Poor prognosis, severe impairment

emotional blunting
silly moods
disorganized speech
disorganized thoughts
ideas of persecution
Catatonic
Rigidity
Odd postures
Resistance to being moved
Refusal obey verbal instruct.
sometimes Mute
Eruptions of excitement can occur
Paranoid
Delusions persecution/grandeur
Jealousy
Ideas of Reference
Anxious,aggressive,
quarrelsome
Less Disorganized, BETTER PROGNOSIS
Undifferentiated
mixture of psychosis (delusions and hallucinations)
Residual
In remission after episode, patient still has
subtle cognitive impairment
eccentric behavior
negative symptoms
What is the common hypothesis of etiology?
Dopamine excess theory (since antipsychotics are anti dopamine and work to tx)
Define the following conditions:

Brief Reactive Psychosis

Schizophreniform Disorder

Schizoaffective Disorder
Brief Reactive Psychosis - less than 1 month hallucinations and delusions w/o emotion expression loss
Usual mood symptoms and psychosocial stressor present.

Schizophreniform = psychotic symptoms gtr 2 wks, less than 6 mos (possibly w/o loss function)

Schizoaffective disorder = schizophrenia plus mood disorder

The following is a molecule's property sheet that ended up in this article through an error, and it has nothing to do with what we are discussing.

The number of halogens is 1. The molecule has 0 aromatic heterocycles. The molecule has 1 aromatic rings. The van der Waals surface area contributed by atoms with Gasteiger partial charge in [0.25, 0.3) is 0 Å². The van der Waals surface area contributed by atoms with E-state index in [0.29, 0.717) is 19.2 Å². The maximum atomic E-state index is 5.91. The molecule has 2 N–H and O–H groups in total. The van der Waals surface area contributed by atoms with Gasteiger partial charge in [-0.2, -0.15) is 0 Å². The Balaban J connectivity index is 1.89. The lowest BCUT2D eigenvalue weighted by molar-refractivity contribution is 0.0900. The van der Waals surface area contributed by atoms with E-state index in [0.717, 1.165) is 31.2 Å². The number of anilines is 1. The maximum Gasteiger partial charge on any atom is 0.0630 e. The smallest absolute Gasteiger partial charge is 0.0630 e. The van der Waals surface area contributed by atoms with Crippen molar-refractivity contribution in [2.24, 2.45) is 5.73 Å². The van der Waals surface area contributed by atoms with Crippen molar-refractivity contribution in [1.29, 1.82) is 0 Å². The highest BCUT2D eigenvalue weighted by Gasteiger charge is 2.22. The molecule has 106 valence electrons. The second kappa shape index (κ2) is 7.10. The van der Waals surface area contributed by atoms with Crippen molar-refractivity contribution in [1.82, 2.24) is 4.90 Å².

What are some adverse affects of antipsychotics employed to tx. schizophrenia?
Dystonia - tonic, unopposed muscle grp contraction (occur within first 72 hours tx)

Akathisia (inner restlessness)

Parkinsonian syndrome (rigidity, bradykinesia)

Tardive Dyskinesia - choreiform/athetoid mvmnts late in tx or may persist after discontinued. (usually oral/lingual)
What defines a Major Depressive Episode?
5 of following for >2 weeks including 1) depressed mood or 2)anhedonia (SIG E CAPS)

Sleep disturbances (insomnia w/ early morning wakening or excess sleep)
Interest - Loss of Interest
Guilt

Energy - Loss of energy

Concentration - Loss of Conc
Appetite changes
Psychomotor retardation (slow speech/mvmnt)
Suicidal Ideations
Define recurrent major depressive disorder
2 or more episodes with symptom free interval 2 months
What is the lifetime prevalence of depression?
Men - 5-12%
Women - 10-25%
Define Dysthymia
Milder form lasing at least 2 years
What is melancholia?